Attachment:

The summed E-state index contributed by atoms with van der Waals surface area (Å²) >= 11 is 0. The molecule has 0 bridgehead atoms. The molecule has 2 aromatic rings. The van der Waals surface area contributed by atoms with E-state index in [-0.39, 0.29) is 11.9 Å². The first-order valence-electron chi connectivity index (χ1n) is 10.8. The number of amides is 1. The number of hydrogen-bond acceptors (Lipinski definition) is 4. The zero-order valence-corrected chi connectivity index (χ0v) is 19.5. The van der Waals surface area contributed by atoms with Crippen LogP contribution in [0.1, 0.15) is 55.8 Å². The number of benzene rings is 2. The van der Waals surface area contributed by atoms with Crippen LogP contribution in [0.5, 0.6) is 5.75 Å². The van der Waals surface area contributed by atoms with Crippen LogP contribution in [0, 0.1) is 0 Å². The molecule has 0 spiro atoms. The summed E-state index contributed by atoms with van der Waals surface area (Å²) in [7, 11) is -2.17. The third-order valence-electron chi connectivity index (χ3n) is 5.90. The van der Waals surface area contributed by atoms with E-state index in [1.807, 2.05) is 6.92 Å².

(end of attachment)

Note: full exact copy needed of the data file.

The summed E-state index contributed by atoms with van der Waals surface area (Å²) >= 11 is 0. The molecule has 0 bridgehead atoms. The molecule has 2 aromatic rings. The van der Waals surface area contributed by atoms with E-state index in [-0.39, 0.29) is 11.9 Å². The first-order valence-electron chi connectivity index (χ1n) is 10.8. The number of amides is 1. The number of hydrogen-bond acceptors (Lipinski definition) is 4. The zero-order valence-corrected chi connectivity index (χ0v) is 19.5. The van der Waals surface area contributed by atoms with Crippen LogP contribution in [0.1, 0.15) is 55.8 Å². The number of benzene rings is 2. The van der Waals surface area contributed by atoms with Crippen LogP contribution in [0.5, 0.6) is 5.75 Å². The van der Waals surface area contributed by atoms with Crippen LogP contribution in [0, 0.1) is 0 Å². The molecule has 0 spiro atoms. The summed E-state index contributed by atoms with van der Waals surface area (Å²) in [7, 11) is -2.17. The third-order valence-electron chi connectivity index (χ3n) is 5.90. The van der Waals surface area contributed by atoms with E-state index in [1.807, 2.05) is 6.92 Å².